David MacKenzie returns to bending technique in this lesson. This lesson features a backing track that is designed for bending practice.

Length: 12:18 Difficulty: 1.5 Members Only
Lesson 22

Basic Vibrato

Integrating vibrato into your guitar playing is a great way to add emotion and soul. David MacKenzie explains the basics of vibrato in this lesson.

Length: 9:12 Difficulty: 1.5 Members Only
Lesson 23

Pentatonic Scale

David MacKenzie introduces the pentatonic scale.

Length: 5:48 Difficulty: 1.5 Members Only
Lesson 24

Minor Pentatonic Scale

David MacKenzie introduces the minor pentatonic scale in this lesson.

Length: 4:38 Difficulty: 1.5 Members Only
Lesson 25

Full Major Scale

David MacKenzie explains a two octave pattern of the major scale.

Length: 11:31 Difficulty: 2.0 Members Only
Lesson 26

Full Minor Scale

David MacKenzie introduces a two octave natural minor scale pattern.

Length: 12:20 Difficulty: 2.0 Members Only
Lesson 27

Full Major Pentatonic Scale

David teaches a two octave pattern of the major pentatonic scale.

Length: 6:30 Difficulty: 1.5 Members Only
Lesson 28

Full Minor Pentatonic Scale

David MacKenzie teaches a two octave version of the minor pentatonic scale.

Length: 9:20 Difficulty: 1.5 Members Only
Lesson 29

Cool Lick

David MacKenzie teaches several licks based on common arpeggio patterns. This lesson also includes a backing track to jam with.

Length: 20:40 Difficulty: 2.0 Members Only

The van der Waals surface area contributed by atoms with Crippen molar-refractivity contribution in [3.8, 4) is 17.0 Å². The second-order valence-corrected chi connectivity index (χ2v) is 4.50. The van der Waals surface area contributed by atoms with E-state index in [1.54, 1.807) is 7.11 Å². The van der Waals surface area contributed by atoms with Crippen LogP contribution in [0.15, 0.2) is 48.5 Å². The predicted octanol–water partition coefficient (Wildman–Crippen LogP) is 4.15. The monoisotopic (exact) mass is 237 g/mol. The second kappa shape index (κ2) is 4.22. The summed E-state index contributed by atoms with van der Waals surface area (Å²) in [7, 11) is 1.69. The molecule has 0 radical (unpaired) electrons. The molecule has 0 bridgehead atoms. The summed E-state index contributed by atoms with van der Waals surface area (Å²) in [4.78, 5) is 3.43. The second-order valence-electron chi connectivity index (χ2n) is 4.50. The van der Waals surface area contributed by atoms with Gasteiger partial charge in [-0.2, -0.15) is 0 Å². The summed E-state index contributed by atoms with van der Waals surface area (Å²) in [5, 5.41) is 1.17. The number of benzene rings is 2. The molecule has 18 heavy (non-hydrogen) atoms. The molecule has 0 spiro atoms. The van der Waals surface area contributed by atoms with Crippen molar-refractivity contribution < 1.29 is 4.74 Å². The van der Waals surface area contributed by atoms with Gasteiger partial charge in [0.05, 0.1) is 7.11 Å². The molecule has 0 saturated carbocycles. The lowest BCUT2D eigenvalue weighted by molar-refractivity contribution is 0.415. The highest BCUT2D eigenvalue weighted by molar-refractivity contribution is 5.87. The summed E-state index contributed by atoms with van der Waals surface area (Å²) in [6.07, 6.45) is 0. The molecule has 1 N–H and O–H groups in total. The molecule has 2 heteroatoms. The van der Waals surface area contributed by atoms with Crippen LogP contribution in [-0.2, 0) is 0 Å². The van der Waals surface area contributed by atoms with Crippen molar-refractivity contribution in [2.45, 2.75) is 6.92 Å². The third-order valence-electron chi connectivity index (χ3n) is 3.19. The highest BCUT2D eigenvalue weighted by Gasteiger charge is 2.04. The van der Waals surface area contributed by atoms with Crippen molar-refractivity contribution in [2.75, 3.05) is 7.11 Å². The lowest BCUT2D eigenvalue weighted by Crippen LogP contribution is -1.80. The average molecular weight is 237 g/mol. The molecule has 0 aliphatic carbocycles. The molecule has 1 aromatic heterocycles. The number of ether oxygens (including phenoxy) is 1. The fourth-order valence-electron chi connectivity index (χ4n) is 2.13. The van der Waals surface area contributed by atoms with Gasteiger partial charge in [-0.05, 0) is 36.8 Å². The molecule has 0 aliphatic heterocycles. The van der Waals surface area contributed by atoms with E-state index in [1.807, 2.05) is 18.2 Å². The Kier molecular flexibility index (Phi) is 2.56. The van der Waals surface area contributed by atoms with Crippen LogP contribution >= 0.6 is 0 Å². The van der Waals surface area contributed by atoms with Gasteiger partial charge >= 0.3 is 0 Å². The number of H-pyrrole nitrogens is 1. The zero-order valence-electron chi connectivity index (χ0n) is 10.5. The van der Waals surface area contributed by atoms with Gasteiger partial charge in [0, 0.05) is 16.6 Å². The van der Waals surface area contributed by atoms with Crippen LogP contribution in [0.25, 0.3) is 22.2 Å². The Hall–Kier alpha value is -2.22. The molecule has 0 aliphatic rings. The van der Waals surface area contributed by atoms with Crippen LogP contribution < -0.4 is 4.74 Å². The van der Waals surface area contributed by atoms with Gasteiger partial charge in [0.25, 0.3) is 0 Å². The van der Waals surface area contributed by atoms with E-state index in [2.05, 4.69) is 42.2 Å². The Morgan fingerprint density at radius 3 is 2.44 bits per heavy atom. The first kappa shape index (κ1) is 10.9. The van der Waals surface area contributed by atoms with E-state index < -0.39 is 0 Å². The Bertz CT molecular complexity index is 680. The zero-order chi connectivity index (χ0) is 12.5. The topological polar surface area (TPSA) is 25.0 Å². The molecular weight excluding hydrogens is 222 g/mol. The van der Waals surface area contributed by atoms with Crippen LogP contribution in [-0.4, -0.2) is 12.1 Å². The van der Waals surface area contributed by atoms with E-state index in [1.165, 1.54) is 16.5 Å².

Lesson 30

Rhythm Basics

David MacKenzie introduces some important rhythm basics in this lesson. This lesson also includes a backing track exercise.

Length: 14:55 Difficulty: 1.5 Members Only
Lesson 31

Power Chord Variations

David MacKenzie explains various power chord voicings. By simply moving a finger or two, new power chords can be formed.

Length: 18:43 Difficulty: 1.5 Members Only
Lesson 32

Cool Lick Exercise

David MacKenzie introduces some new amazing licks.

Length: 29:12 Difficulty: 2.0 Members Only
Lesson 33

Tapping Exercise

David MacKenzie introduces the tapping technique and teaches a fun exercise. This lesson includes a backing track.

Length: 22:44 Difficulty: 2.5 FREE
Lesson 34

Tapping Exercise #2

David MacKenzie teaches another amazing tapping exercise.

Length: 13:07 Difficulty: 2.5 Members Only
Lesson 35

Tapping #3: Adding Open Strings

The third tapping lesson elaborates on the previous lesson by adding open strings.

Length: 12:59 Difficulty: 2.0 Members Only
Lesson 36

Tapping #4: Diminished Lick

The fourth lesson in Dave's tapping series deals with a monster diminished lick.

Length: 11:02 Difficulty: 2.5 Members Only
Lesson 37

Tapping #5

In lesson five of his tapping mini-series, DMac provides backing tracks that you can tap over.

Length: 8:04 Difficulty: 1.5 Members Only
Lesson 38

Tremolo Technique

In lesson 38, DMac demonstrates some tremolo techniques to add to your repertoire.

Length: 13:54 Difficulty: 2.0 Members Only
Lesson 39

Tapping #6

DMac returns to his tapping instruction with more advanced techniques.

Length: 19:54 Difficulty: 2.5 Members Only
Lesson 40

Chord Structures

In lesson 40, DMac teaches you how to play various D chords all the way up the neck.

Length: 9:20 Difficulty: 1.5 Members Only
Lesson 41

Octaves

In lesson 41, David discusses the octave and its uses while playing.

Length: 17:09 Difficulty: 1.5 Members Only

About David MacKenzie View Full Biography Dave MacKenzie has been playing guitar for 30 of his 45 years on this earth. Starting back when he was 14 years old, Dave picked up the guitar and started to learn from his oldest brother, who had played some guitar as well. Dave was hooked, and couldn't learn fast enough! Everything from the Beatles, Chicago, Ted Nugent, The Eagles, you name it, Dave was trying to play it.

Then as with a lot of players out there, Eddie Van Halen came along and changed the way guitar was played! Dave has been influenced by anyone he has heard play guitar, literally! Always keeping an open mind and a humbleness about him has helped him to keep learning new things on, and about the guitar.